During the forming process, the face 20 of the panel 16 is exposed to atmospheric pressure while a vacuum is pulled against the interior 18 of the panel which is against said thermoforming fixture. It would be easily understood by anyone familiar with the art that the above steps create a vessel shaped to conform to a ceiling tile opening that could facilitate funneling of leak droplets toward a drain orifice.

A non-woven material in a sheet form approximately one-half inch thick is obtained and selected dense enough that any impinging water droplets 42 cannot pass directly through its thickness without hitting a fiber 31 and being arrested or broken thereby preventing splashing onto an adjacent ceiling tile 40′, but in the opposite sense, light and open enough that moisture will not be absorbed and may evaporate if left adhering to a fiber 31. Said non-woven material is cut to form a mat 29 which is sized to the inside dimensions of the flange 22.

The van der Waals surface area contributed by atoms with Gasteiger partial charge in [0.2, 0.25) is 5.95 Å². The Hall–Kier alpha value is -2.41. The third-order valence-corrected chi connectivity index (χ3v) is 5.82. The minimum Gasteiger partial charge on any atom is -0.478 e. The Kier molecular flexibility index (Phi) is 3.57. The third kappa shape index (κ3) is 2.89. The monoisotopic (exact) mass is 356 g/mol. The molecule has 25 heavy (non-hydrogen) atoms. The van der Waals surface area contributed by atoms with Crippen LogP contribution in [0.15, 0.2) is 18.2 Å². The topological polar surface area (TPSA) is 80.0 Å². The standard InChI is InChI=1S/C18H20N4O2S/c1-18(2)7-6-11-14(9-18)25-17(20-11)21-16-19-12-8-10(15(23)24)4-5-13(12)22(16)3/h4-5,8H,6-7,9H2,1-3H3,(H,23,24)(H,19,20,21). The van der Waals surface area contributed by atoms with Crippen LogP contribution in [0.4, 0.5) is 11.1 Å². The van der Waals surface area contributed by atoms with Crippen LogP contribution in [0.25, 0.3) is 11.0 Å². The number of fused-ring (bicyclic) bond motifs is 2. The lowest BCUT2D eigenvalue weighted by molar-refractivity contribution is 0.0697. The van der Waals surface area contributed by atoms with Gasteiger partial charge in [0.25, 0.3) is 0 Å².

Continuing the process, when a ceiling leak is found and the owner wants a temporary means for diverting the leak droplets 42, a ceiling tile 40 is removed, a panel 16 is inserted into the space created by removing said tile 40, a connector 46 is connected and secured with a nut 48, and a tubular drain line 44 is functionally attached to the end adapter 56 of the connector 46 and which drain line 44 is plumbed to a location where the liquid will cause no harm.